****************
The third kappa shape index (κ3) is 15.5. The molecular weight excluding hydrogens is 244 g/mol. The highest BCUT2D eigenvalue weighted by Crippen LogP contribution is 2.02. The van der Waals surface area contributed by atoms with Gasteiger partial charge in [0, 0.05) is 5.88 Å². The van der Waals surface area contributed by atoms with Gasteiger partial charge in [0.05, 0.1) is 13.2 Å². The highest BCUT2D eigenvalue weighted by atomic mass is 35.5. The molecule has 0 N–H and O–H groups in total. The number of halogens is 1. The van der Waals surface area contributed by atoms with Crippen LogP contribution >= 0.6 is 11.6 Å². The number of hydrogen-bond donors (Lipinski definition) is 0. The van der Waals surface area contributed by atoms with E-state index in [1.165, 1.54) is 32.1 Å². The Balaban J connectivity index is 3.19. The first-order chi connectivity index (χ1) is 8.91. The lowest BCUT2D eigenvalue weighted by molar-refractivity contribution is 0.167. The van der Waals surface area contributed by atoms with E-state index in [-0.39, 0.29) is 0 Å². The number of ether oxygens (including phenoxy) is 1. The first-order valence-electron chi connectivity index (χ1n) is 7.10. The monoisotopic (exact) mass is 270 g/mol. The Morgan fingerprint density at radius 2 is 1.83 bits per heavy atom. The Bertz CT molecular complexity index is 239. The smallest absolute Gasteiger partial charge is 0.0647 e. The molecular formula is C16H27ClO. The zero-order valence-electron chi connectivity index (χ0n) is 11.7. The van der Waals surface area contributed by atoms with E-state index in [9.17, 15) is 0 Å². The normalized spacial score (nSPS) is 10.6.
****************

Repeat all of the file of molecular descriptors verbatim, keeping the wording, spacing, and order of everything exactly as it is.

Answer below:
The third kappa shape index (κ3) is 15.5. The molecular weight excluding hydrogens is 244 g/mol. The highest BCUT2D eigenvalue weighted by Crippen LogP contribution is 2.02. The van der Waals surface area contributed by atoms with Gasteiger partial charge in [0, 0.05) is 5.88 Å². The van der Waals surface area contributed by atoms with Gasteiger partial charge in [0.05, 0.1) is 13.2 Å². The highest BCUT2D eigenvalue weighted by atomic mass is 35.5. The molecule has 0 N–H and O–H groups in total. The number of halogens is 1. The van der Waals surface area contributed by atoms with Crippen LogP contribution >= 0.6 is 11.6 Å². The number of hydrogen-bond donors (Lipinski definition) is 0. The van der Waals surface area contributed by atoms with E-state index in [1.165, 1.54) is 32.1 Å². The Balaban J connectivity index is 3.19. The first-order chi connectivity index (χ1) is 8.91. The lowest BCUT2D eigenvalue weighted by molar-refractivity contribution is 0.167. The van der Waals surface area contributed by atoms with E-state index in [-0.39, 0.29) is 0 Å². The number of ether oxygens (including phenoxy) is 1. The first-order valence-electron chi connectivity index (χ1n) is 7.10. The monoisotopic (exact) mass is 270 g/mol. The Morgan fingerprint density at radius 2 is 1.83 bits per heavy atom. The Bertz CT molecular complexity index is 239. The smallest absolute Gasteiger partial charge is 0.0647 e. The molecular formula is C16H27ClO. The zero-order valence-electron chi connectivity index (χ0n) is 11.7. The van der Waals surface area contributed by atoms with E-state index in [9.17, 15) is 0 Å². The normalized spacial score (nSPS) is 10.6.